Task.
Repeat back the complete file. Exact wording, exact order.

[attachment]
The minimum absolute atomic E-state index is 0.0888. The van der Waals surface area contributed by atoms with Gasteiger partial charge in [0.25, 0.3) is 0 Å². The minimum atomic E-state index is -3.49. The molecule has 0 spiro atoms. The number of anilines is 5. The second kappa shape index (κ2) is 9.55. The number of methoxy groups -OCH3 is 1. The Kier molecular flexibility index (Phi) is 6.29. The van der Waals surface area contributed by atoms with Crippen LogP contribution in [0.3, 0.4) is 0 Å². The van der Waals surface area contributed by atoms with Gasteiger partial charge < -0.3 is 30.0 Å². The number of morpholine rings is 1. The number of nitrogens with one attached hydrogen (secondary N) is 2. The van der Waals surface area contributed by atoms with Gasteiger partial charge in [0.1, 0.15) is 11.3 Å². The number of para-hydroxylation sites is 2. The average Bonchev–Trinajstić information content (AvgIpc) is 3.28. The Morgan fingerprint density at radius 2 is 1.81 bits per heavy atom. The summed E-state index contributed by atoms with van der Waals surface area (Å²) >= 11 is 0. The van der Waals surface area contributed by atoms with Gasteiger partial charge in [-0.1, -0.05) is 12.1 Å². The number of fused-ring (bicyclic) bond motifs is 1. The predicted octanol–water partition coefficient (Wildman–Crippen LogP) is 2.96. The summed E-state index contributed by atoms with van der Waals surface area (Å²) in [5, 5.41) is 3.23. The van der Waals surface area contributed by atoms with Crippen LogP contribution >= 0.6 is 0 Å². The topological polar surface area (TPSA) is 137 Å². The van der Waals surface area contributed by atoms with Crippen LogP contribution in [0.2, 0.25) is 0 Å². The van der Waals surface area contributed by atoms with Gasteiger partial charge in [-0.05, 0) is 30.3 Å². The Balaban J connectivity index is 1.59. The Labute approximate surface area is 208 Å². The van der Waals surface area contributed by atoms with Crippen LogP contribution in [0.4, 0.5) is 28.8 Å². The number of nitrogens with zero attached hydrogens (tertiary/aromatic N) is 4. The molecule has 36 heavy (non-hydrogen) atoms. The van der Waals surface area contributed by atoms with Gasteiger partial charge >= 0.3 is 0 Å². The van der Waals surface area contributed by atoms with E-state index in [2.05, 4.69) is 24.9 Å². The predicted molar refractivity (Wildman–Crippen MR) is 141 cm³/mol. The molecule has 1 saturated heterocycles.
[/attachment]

The minimum absolute atomic E-state index is 0.0888. The van der Waals surface area contributed by atoms with Gasteiger partial charge in [0.25, 0.3) is 0 Å². The minimum atomic E-state index is -3.49. The molecule has 0 spiro atoms. The number of anilines is 5. The second kappa shape index (κ2) is 9.55. The number of methoxy groups -OCH3 is 1. The Kier molecular flexibility index (Phi) is 6.29. The van der Waals surface area contributed by atoms with Crippen LogP contribution in [0.3, 0.4) is 0 Å². The van der Waals surface area contributed by atoms with Gasteiger partial charge < -0.3 is 30.0 Å². The number of morpholine rings is 1. The number of nitrogens with one attached hydrogen (secondary N) is 2. The van der Waals surface area contributed by atoms with Gasteiger partial charge in [0.1, 0.15) is 11.3 Å². The number of para-hydroxylation sites is 2. The average Bonchev–Trinajstić information content (AvgIpc) is 3.28. The Morgan fingerprint density at radius 2 is 1.81 bits per heavy atom. The summed E-state index contributed by atoms with van der Waals surface area (Å²) >= 11 is 0. The van der Waals surface area contributed by atoms with Gasteiger partial charge in [-0.1, -0.05) is 12.1 Å². The number of fused-ring (bicyclic) bond motifs is 1. The predicted octanol–water partition coefficient (Wildman–Crippen LogP) is 2.96. The summed E-state index contributed by atoms with van der Waals surface area (Å²) in [5, 5.41) is 3.23. The van der Waals surface area contributed by atoms with Crippen LogP contribution >= 0.6 is 0 Å². The topological polar surface area (TPSA) is 137 Å². The van der Waals surface area contributed by atoms with Crippen LogP contribution in [0.2, 0.25) is 0 Å². The van der Waals surface area contributed by atoms with Gasteiger partial charge in [-0.05, 0) is 30.3 Å². The Balaban J connectivity index is 1.59. The Labute approximate surface area is 208 Å². The van der Waals surface area contributed by atoms with Crippen LogP contribution in [0.4, 0.5) is 28.8 Å². The number of nitrogens with zero attached hydrogens (tertiary/aromatic N) is 4. The molecule has 36 heavy (non-hydrogen) atoms. The van der Waals surface area contributed by atoms with Gasteiger partial charge >= 0.3 is 0 Å². The van der Waals surface area contributed by atoms with E-state index in [2.05, 4.69) is 24.9 Å². The predicted molar refractivity (Wildman–Crippen MR) is 141 cm³/mol. The molecule has 1 saturated heterocycles.